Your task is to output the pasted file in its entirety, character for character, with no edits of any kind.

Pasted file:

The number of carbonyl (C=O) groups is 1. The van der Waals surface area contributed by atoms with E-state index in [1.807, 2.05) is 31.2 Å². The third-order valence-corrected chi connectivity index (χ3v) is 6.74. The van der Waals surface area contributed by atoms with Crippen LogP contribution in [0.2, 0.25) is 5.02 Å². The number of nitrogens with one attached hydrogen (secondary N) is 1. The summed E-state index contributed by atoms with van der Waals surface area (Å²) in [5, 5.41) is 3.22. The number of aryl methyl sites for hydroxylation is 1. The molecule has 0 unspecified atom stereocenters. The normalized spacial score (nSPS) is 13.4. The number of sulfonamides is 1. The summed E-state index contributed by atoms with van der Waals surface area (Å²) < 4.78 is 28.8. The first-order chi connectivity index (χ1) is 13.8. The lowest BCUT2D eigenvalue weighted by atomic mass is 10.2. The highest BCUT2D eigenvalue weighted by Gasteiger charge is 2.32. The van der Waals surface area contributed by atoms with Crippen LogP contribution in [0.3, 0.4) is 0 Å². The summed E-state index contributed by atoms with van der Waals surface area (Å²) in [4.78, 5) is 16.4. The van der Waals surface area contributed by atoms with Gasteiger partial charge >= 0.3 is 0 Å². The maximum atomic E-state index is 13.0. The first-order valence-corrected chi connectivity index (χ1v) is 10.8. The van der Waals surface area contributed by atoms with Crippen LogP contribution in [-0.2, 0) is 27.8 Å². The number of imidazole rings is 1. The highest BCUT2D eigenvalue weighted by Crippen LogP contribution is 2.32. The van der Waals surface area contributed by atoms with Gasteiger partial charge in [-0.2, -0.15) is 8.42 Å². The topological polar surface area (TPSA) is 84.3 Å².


The number of carbonyl (C=O) groups is 1. The van der Waals surface area contributed by atoms with E-state index in [1.807, 2.05) is 31.2 Å². The third-order valence-corrected chi connectivity index (χ3v) is 6.74. The van der Waals surface area contributed by atoms with Crippen LogP contribution in [0.2, 0.25) is 5.02 Å². The number of nitrogens with one attached hydrogen (secondary N) is 1. The summed E-state index contributed by atoms with van der Waals surface area (Å²) in [5, 5.41) is 3.22. The number of aryl methyl sites for hydroxylation is 1. The molecule has 0 unspecified atom stereocenters. The normalized spacial score (nSPS) is 13.4. The number of sulfonamides is 1. The summed E-state index contributed by atoms with van der Waals surface area (Å²) < 4.78 is 28.8. The first-order chi connectivity index (χ1) is 13.8. The lowest BCUT2D eigenvalue weighted by atomic mass is 10.2. The highest BCUT2D eigenvalue weighted by Gasteiger charge is 2.32. The van der Waals surface area contributed by atoms with Crippen LogP contribution in [0.3, 0.4) is 0 Å². The summed E-state index contributed by atoms with van der Waals surface area (Å²) in [4.78, 5) is 16.4. The van der Waals surface area contributed by atoms with Gasteiger partial charge >= 0.3 is 0 Å². The maximum atomic E-state index is 13.0. The first-order valence-corrected chi connectivity index (χ1v) is 10.8. The van der Waals surface area contributed by atoms with Crippen LogP contribution in [-0.2, 0) is 27.8 Å². The number of imidazole rings is 1. The highest BCUT2D eigenvalue weighted by Crippen LogP contribution is 2.32. The van der Waals surface area contributed by atoms with Gasteiger partial charge in [-0.2, -0.15) is 8.42 Å². The topological polar surface area (TPSA) is 84.3 Å².